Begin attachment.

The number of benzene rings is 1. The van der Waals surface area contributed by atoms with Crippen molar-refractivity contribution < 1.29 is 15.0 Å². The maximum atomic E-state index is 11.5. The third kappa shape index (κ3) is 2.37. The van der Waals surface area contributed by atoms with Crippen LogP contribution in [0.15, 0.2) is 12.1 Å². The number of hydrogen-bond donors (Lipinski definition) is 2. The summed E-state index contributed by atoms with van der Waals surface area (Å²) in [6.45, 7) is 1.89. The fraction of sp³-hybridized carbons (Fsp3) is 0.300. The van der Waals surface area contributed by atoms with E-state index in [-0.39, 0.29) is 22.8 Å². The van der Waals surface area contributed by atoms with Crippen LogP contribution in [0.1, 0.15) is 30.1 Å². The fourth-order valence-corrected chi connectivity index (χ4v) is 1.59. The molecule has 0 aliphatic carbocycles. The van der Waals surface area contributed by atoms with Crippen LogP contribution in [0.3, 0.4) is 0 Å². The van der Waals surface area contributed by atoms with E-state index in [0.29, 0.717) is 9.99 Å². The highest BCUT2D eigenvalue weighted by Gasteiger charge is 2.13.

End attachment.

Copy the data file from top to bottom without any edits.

The number of benzene rings is 1. The van der Waals surface area contributed by atoms with Crippen molar-refractivity contribution < 1.29 is 15.0 Å². The maximum atomic E-state index is 11.5. The third kappa shape index (κ3) is 2.37. The van der Waals surface area contributed by atoms with Crippen LogP contribution in [0.15, 0.2) is 12.1 Å². The number of hydrogen-bond donors (Lipinski definition) is 2. The summed E-state index contributed by atoms with van der Waals surface area (Å²) in [6.45, 7) is 1.89. The fraction of sp³-hybridized carbons (Fsp3) is 0.300. The van der Waals surface area contributed by atoms with E-state index in [-0.39, 0.29) is 22.8 Å². The van der Waals surface area contributed by atoms with Crippen LogP contribution in [0.1, 0.15) is 30.1 Å². The fourth-order valence-corrected chi connectivity index (χ4v) is 1.59. The molecule has 0 aliphatic carbocycles. The van der Waals surface area contributed by atoms with Crippen LogP contribution in [0.3, 0.4) is 0 Å². The van der Waals surface area contributed by atoms with E-state index in [0.29, 0.717) is 9.99 Å². The highest BCUT2D eigenvalue weighted by Gasteiger charge is 2.13.